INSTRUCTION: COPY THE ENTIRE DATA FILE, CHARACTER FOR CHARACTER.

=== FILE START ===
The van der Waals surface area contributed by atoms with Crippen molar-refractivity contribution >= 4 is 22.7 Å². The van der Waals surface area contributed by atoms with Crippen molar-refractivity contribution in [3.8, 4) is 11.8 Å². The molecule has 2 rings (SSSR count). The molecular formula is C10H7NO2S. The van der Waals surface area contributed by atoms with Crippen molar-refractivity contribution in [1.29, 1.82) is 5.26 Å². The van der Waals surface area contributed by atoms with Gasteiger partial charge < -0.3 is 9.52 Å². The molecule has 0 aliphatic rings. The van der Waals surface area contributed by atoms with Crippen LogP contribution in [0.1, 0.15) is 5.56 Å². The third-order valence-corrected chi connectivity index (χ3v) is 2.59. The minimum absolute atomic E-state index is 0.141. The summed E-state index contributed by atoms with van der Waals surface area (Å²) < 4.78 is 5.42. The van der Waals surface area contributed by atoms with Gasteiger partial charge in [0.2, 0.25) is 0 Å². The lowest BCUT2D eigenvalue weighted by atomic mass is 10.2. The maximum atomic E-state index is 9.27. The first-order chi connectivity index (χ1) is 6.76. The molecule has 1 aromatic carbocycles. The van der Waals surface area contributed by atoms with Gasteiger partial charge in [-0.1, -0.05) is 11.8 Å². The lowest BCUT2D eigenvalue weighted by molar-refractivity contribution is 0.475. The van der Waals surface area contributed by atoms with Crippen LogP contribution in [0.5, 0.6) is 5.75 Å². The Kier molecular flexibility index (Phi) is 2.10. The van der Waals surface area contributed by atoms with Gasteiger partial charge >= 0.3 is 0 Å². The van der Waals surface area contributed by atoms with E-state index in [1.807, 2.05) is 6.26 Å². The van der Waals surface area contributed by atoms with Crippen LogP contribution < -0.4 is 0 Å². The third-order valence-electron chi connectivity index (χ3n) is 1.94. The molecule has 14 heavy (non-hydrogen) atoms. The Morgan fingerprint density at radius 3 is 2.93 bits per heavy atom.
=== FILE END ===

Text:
The van der Waals surface area contributed by atoms with Crippen molar-refractivity contribution >= 4 is 22.7 Å². The van der Waals surface area contributed by atoms with Crippen molar-refractivity contribution in [3.8, 4) is 11.8 Å². The molecule has 2 rings (SSSR count). The molecular formula is C10H7NO2S. The van der Waals surface area contributed by atoms with Crippen molar-refractivity contribution in [1.29, 1.82) is 5.26 Å². The van der Waals surface area contributed by atoms with Gasteiger partial charge < -0.3 is 9.52 Å². The molecule has 0 aliphatic rings. The van der Waals surface area contributed by atoms with Crippen LogP contribution in [0.1, 0.15) is 5.56 Å². The third-order valence-corrected chi connectivity index (χ3v) is 2.59. The minimum absolute atomic E-state index is 0.141. The summed E-state index contributed by atoms with van der Waals surface area (Å²) < 4.78 is 5.42. The van der Waals surface area contributed by atoms with Gasteiger partial charge in [0.2, 0.25) is 0 Å². The lowest BCUT2D eigenvalue weighted by atomic mass is 10.2. The maximum atomic E-state index is 9.27. The first-order chi connectivity index (χ1) is 6.76. The molecule has 1 aromatic carbocycles. The van der Waals surface area contributed by atoms with Gasteiger partial charge in [-0.1, -0.05) is 11.8 Å². The lowest BCUT2D eigenvalue weighted by molar-refractivity contribution is 0.475. The van der Waals surface area contributed by atoms with Crippen LogP contribution in [0.5, 0.6) is 5.75 Å². The Kier molecular flexibility index (Phi) is 2.10. The van der Waals surface area contributed by atoms with Gasteiger partial charge >= 0.3 is 0 Å². The van der Waals surface area contributed by atoms with E-state index in [1.807, 2.05) is 6.26 Å². The van der Waals surface area contributed by atoms with Crippen LogP contribution < -0.4 is 0 Å². The third-order valence-electron chi connectivity index (χ3n) is 1.94. The molecule has 14 heavy (non-hydrogen) atoms. The Morgan fingerprint density at radius 3 is 2.93 bits per heavy atom.